Finally, the AG rounds off by saying that even when a shape is functional, in cases of slavish imitation the applicant may be able to rely on unfair competition. It’s true this may lead to inconsistent protection across the EU, but that’s a consequence of the failure to harmonise unfair competition law. The CJEU made an identical point more than a decade ago in Lego Juris.

[This is an Authors' Take post, which provides readers with an insight into current IP scholarship, featuring preliminary comments and thoughts from authors of articles accepted for publication in forthcoming issues of the Journal of Intellectual Property Law & Practice (OUP). The full text of this contribution, which will be included in our special Image Rights Issue, will be made available on Advance Access soon]

Call for articles on 'Love, Passion, and ... IP'!

Today's Valentine's Day and we all know what we love: IP!

That's why today's also the perfect day for us at JIPLP to launch a new call for articles which explore IP issues as relating to the realm of love and passion.

Examples include but are of course not limited to:

  • IP controversies between dating apps and websites, eg the recent Tinder/Bumble feud over the swipe;
  • Copyright protection of certain types of material, as - eg - discussed here;
  • Trade mark registration and protection of love-related signs, as - eg - discussed here.
In sum: anything that (1) comes with an IP angle and (2) relates to the realm of love and passion is something that we would like to consider for publication on the Journal.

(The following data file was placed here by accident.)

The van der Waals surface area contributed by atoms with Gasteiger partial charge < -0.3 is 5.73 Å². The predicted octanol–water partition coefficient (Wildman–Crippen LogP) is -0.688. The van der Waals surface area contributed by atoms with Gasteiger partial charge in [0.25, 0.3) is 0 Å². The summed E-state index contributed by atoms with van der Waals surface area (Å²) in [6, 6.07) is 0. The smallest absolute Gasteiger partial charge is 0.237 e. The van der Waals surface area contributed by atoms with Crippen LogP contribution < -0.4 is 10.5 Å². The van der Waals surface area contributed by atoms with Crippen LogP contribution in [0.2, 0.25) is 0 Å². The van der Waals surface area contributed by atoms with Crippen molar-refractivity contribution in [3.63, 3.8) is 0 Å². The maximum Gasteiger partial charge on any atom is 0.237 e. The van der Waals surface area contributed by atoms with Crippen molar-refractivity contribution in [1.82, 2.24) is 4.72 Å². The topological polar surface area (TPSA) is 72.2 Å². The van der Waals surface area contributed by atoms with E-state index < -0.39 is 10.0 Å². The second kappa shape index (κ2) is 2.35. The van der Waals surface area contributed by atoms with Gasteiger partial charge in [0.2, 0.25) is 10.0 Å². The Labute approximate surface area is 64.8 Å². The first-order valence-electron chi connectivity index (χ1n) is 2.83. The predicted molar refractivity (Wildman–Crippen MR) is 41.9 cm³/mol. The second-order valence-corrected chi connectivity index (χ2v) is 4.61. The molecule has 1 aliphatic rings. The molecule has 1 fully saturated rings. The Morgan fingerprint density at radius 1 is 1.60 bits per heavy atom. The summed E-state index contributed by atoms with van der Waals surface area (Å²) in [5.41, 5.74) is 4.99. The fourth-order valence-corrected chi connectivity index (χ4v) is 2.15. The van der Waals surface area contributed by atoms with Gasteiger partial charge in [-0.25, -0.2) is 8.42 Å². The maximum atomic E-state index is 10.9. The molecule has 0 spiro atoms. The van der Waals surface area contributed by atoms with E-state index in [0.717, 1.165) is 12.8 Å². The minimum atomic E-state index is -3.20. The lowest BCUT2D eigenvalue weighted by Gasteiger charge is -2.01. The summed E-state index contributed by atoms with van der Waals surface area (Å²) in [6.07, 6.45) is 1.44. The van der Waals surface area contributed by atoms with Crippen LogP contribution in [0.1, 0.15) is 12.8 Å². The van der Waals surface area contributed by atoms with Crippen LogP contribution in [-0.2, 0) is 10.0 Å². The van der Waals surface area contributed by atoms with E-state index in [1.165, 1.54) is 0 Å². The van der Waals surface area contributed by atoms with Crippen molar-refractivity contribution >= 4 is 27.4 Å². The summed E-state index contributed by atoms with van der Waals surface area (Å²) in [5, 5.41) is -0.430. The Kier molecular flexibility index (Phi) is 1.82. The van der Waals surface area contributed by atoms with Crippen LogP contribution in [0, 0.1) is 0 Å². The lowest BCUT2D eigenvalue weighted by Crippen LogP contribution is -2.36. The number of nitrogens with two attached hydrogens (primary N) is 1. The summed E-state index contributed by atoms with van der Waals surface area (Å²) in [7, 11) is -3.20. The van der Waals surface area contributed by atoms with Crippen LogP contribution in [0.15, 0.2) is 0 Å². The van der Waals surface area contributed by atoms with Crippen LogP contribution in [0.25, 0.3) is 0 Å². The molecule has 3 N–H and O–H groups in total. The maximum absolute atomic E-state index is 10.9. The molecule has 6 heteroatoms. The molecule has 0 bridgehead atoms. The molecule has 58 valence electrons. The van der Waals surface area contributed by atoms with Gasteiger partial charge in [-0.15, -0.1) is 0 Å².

We thus invite interested authors to submit articles which:
  • Concern IP issues as relating to the realm of love and passion;
  • Have a length of less than 8,000 words (footnotes included);
  • Comply with JIPLP style guidelines;
  • Are submitted through our portal here.
The deadline for submissions is 14 June 2020. All contributions that are submitted will go through our ordinary peer-review process and authors will receive a decision as regards publication by early July.

If you have questions or would like to discuss an idea or a proposal for an article, please email Editor Eleonora Rosati and/or Managing Editor Sarah Harris.

Happy Valentine's Day!

The Authors' Take - Fashion Piracy and Artificial Intelligence - Does the New Creative Environment Come with New Copyright Issues?

Fashion Piracy and Artificial Intelligence - Does the New Creative Environment Come with New Copyright Issues?


The development of artificial intelligence (AI) creates challenges both for the copyright system and for the fashion industry. Nowadays and especially in the future, creative outputs by fashion designers are being challenged by AI-generated works. This is likely to create new copyright issues for an industry that is already notorious for its complex copyright environment. What is more, the approach that copyright law takes towards AI-generated fashion designs might have an effect on the sustainable development of the fashion industry.